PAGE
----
Fighting disease by re-creating it

Posted on 27. Sep, 2013 by in Academic Departments, Annual Report, Biomedical Engineering, Healthcare and Medicine, Issues, People, Research

Like many good lab discoveries, this one came about by accident. While trying to engineer healthy heart valves, Biomedical Engineering Associate Professor Kristyn Masters was discouraged that cells her student was culturing were forming nasty-looking nodules. These nodules can be present in disease and made the sample cells impossible to use for their intended purpose.

“It was very frustrating,” Masters says. “One day, it just sort of clicked in my head: We’re making these nodules really well. No one really understands how these form or why these form or what conditions they form in.”

That’s when she shifted her research focus from creating healthy tissue to exploring the disease process.

The ultimate goal of her research is to find drugs that can target the major pathways involved in heart valve disease. Masters emphasizes there is no medication currently available that will stop heart valve disease once it starts. “That’s because we don’t know what this process is yet,” she says. “Once we identify all the things going on inside the cell that regulate these processes, we can identify drugs that are inhibitors of the different pathways that lead to disease.”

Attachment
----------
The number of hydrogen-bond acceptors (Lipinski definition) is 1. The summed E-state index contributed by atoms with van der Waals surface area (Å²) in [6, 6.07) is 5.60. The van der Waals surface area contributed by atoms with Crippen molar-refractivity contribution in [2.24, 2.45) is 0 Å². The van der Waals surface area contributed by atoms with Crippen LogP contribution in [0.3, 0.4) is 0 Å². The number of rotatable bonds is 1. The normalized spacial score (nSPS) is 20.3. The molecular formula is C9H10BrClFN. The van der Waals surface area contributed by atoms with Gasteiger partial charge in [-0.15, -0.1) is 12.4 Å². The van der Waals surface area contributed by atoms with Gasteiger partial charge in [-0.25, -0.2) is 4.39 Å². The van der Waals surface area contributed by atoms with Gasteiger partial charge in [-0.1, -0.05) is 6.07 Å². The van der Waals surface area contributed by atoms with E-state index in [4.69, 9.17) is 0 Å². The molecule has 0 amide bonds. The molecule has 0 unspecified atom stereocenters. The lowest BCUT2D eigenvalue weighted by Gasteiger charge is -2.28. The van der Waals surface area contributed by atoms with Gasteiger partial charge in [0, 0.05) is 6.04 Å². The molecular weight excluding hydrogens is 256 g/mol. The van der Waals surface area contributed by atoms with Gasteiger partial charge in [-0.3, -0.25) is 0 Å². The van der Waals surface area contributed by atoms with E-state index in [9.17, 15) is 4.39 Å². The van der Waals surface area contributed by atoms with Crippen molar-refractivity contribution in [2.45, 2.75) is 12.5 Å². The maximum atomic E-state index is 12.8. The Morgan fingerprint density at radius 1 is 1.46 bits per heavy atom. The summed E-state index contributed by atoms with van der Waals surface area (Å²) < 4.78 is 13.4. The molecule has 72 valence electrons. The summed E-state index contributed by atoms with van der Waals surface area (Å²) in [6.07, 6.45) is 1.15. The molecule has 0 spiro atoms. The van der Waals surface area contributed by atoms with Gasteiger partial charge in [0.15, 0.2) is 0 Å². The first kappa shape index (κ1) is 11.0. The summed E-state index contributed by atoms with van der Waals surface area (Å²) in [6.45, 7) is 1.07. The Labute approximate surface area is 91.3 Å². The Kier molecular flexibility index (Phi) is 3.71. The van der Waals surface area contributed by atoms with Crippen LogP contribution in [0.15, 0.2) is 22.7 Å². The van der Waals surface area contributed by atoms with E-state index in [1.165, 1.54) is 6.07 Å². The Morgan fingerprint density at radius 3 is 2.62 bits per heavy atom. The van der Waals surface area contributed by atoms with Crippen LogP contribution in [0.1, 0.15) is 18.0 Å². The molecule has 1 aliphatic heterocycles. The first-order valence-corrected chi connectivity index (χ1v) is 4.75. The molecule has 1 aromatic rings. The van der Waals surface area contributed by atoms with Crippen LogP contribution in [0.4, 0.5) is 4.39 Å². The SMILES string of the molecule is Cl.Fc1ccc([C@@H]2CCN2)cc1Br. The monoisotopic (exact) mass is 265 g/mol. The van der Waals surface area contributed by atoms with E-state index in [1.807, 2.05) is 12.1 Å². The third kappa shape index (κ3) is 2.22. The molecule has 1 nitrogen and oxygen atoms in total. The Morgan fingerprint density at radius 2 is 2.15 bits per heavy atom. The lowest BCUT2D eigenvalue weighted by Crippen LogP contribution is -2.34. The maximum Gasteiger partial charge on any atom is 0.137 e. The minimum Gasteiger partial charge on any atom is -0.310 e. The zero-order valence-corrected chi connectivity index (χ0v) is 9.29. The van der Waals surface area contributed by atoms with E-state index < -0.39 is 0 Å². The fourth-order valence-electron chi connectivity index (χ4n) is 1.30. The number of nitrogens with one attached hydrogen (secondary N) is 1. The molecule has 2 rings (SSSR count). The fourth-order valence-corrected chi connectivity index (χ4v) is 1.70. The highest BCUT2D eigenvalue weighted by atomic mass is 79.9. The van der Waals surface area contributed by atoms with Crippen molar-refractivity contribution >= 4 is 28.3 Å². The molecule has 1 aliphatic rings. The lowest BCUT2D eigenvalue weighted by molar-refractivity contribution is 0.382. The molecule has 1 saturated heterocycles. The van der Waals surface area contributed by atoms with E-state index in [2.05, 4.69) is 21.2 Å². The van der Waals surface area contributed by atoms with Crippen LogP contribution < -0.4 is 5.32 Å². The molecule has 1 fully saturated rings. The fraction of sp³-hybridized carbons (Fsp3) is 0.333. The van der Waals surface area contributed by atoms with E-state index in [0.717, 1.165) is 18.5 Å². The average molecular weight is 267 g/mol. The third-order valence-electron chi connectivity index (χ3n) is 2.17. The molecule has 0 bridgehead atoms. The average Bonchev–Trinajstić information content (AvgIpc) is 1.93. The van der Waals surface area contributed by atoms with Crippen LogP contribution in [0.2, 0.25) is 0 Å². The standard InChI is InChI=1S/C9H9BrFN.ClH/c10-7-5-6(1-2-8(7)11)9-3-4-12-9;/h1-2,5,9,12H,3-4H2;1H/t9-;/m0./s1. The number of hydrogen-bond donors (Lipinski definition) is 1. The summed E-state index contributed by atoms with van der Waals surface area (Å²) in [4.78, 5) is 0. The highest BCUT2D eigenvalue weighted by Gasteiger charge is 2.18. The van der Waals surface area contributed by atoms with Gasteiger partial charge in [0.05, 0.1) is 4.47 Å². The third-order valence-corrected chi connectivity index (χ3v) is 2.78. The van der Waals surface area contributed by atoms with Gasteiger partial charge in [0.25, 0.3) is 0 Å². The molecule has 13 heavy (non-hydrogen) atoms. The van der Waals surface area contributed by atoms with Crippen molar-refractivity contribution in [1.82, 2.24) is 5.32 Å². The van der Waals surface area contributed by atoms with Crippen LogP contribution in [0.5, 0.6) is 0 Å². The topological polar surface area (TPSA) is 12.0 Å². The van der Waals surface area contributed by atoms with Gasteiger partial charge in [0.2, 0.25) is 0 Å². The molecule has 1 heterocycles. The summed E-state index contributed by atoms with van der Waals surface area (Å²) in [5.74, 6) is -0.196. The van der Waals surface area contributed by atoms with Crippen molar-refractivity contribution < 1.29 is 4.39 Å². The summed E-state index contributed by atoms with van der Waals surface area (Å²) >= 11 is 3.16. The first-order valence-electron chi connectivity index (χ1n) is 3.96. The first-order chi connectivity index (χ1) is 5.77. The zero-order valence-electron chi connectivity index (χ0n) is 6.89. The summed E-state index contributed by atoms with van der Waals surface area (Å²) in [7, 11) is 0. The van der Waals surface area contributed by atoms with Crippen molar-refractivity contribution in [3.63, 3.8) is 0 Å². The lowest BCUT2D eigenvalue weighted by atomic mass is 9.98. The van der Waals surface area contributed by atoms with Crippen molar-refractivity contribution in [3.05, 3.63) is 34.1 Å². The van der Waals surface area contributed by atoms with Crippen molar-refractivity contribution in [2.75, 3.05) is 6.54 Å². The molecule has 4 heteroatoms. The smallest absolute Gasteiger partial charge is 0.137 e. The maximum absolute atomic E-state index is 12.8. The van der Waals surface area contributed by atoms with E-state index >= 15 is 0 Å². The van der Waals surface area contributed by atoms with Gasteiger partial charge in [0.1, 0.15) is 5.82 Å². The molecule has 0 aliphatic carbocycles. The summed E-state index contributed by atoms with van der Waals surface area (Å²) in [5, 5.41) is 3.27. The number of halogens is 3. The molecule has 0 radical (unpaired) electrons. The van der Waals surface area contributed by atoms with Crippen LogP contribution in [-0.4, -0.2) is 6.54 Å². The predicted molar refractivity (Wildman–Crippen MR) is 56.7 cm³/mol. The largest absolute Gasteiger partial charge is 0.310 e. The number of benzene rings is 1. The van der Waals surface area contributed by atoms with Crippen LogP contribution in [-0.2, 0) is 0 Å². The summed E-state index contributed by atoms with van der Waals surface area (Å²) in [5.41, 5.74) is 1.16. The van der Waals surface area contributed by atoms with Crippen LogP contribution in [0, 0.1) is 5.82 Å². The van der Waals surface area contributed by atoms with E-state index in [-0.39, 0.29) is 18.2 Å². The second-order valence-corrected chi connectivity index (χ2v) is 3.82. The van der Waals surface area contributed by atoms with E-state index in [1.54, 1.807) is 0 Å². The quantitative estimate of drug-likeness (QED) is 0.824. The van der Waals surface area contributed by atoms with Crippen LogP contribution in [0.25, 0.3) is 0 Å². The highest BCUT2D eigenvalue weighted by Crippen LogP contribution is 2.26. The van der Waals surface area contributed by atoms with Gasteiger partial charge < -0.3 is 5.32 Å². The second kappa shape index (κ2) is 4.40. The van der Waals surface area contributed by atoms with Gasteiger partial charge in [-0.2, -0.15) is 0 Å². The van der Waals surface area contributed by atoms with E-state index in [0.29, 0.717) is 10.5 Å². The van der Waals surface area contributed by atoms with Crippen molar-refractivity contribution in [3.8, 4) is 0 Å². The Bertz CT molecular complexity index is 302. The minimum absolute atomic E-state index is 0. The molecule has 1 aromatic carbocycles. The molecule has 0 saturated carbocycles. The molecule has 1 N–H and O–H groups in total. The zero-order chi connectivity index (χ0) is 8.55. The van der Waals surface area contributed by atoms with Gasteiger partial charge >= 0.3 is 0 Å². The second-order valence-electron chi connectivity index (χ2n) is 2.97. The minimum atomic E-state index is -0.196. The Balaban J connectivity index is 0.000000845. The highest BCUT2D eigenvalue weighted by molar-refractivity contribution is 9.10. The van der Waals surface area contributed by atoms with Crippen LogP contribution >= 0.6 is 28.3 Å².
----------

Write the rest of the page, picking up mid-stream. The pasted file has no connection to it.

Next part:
Heart valve disease is not the only disease Masters is trying to reverse engineer. With Biomedical Engineering Assistant Professor Pamela Kreeger, Masters also is trying to replicate a cancer environment. Using a similar process to create tumor tissues, Masters and Kreeger hope to better understand the cancer process and to figure out why some anti-tumor drugs are more effective than others.

One of the major future challenges Masters and her students will face is replicating the different stages of a disease. Previously, the team has only been able to examine diseases in a single time-point, like a crime-scene reconstruction. But, by re-creating the stages of disease, Masters hopes to be able to distinguish whether factors are present in disease as a result of the disease or because they caused it. “The ultimate question here is what is the initiating factor,” she says. “And that is much, much trickier than replicating diseased tissue.”

The National Institutes of Health funds Masters’ research.Bucky Badger head

Tags: , , ,

Comments are closed.